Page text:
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A U.S. TV network wants to air an NHL game? Yes, when it's outdoors

NEW YORK - NBC has pestered the NHL to let it air a hockey game, which might seem strange considering the Stanley Cup finals drew record-low ratings for the network.

But the appeal of this particular game is it could attract the kinds of fans who didn't tune in last summer. On New Year's Day, the Pittsburgh Penguins and Buffalo Sabres will skate in the first outdoor NHL game ever played in the United States.

"It really is an event," said Bob Costas, who will host the proceedings for NBC, his presence alone indicating the network deems this an important affair with a broad audience.

"I don't think you have to be somebody who follows the NHL day in and day out to enjoy it as an event, and that's the way I'll try to set it up."

More than 73,000 fans are expected to pack Buffalo's Ralph Wilson Stadium, home of the NFL's Bills, for the 1 p.m. matchup. NBC's hockey analysts readily acknowledged many of the game's viewers might be people who stumble upon it while flipping channels and that's OK.

"When you turn your TV and see this spectacle that's going to be on the ice there, I think it'll be pretty tough to turn away," said Sam Flood, NBC's co-ordinating producer for sports.

Jan. 1 is considered a big day for TV viewership, so the network and league are hoping it provides a captive audience of casual fans. The goal is that this won't be the same group that loyally watches other NHL regular-season games.

"We certainly hope it isn't," said John Shannon, the NHL's senior vice-president for broadcasting. "We hope it's bigger. We hope it's better.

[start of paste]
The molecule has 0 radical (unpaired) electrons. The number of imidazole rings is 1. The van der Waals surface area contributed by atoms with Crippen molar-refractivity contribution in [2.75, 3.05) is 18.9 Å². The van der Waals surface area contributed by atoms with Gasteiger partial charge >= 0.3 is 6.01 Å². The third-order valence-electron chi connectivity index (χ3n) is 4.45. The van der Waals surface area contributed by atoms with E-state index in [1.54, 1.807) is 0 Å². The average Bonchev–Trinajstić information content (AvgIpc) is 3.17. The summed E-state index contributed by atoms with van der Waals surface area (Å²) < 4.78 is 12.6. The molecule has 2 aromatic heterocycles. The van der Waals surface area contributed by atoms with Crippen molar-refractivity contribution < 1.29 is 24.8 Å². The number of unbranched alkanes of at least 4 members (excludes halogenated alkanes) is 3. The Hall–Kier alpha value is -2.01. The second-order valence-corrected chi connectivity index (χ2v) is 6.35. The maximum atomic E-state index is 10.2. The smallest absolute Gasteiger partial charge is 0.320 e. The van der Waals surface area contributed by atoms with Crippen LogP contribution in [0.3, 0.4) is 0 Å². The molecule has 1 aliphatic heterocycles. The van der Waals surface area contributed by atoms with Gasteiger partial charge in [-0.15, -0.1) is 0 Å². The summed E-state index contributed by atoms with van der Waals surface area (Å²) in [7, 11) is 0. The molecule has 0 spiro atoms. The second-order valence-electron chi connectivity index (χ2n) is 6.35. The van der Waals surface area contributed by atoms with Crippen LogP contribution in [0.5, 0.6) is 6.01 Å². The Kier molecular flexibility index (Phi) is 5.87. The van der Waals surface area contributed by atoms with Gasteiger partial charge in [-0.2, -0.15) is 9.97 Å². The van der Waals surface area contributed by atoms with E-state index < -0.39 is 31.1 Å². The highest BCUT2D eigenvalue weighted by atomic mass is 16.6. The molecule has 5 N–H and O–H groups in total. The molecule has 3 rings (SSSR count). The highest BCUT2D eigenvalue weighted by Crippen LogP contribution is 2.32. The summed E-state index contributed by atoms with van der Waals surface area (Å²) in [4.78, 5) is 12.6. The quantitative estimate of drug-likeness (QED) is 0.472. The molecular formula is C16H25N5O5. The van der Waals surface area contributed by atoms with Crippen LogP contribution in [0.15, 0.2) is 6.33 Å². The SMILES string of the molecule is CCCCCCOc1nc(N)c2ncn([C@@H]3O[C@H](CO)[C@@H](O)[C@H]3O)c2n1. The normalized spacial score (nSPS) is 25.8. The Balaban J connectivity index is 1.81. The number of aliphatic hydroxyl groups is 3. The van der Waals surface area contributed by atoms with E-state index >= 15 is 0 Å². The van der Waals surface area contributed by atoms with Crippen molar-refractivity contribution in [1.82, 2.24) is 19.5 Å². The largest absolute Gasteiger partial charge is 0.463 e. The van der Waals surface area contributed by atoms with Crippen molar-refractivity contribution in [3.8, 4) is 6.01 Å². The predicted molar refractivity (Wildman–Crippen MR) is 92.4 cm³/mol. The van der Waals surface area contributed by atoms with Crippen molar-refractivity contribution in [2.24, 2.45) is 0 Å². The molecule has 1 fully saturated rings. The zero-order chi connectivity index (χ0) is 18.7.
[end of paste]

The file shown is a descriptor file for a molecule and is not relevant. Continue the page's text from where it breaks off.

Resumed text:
"It's like your first job application. NBC and CBC (which will air the game in Canada) are getting us in the door. Now it's our job to entertain people and make sure that the game's right and that they come back the next week to watch our other NBC game or watch the Versus games or watch other games in Canada."

NBC executives have hoped to stage an outdoor game since the network and the league began their contract after the lockout, Flood said. The Sabres were willing to host, and the Penguins were an obvious opponent because of a certain player named Sidney Crosby.

"He is a type of player - and every sport has 'em - that when a guy like Sidney Crosby is on the television, you stop and you watch," NBC analyst Eddie Olczyk said.

When viewers click to NBC and see players skating around with a blue sky in the background, Flood joked that they'll think, "Am I really this drunk from New Year's Eve?"

"Part of it is the, 'What the heck are we looking at here?"' he said.

Too much bad weather would be unwelcome, as it would lead to the game being delayed or postponed. But a little interference from the elements would add to the drama and esthetic appeal.

The network, in fact, will include a weather expert on its broadcast team.

"A light dusting, a little flurries on and off just to have that visual effect would be pretty spectacular," Flood said.

Flood said NBC is committed to showing the game through 6 p.m. if it is delayed, and possibly later. Discussions are ongoing as to what would happen if it is postponed to Jan. 2.

The game will go up against two college football bowls that start at 1, including a big-name Michigan-Florida matchup in the Capital One Bowl that could draw away some hockey enthusiasts in the Detroit area. Two other bowls will be ending during the game, with the Rose Bowl starting at 4:30.

So what if this game doesn't attract strong ratings? It's not as though this is the NHL's last and only chance to lure casual fans, Flood said.

"I think it's a huge leap to go from one hockey game on Jan. 1 to say that nothing can draw the audience," he said. "If you have a New York Rangers-Detroit Red Wings Stanley Cup final, I will guarantee you it will get the casual fan."



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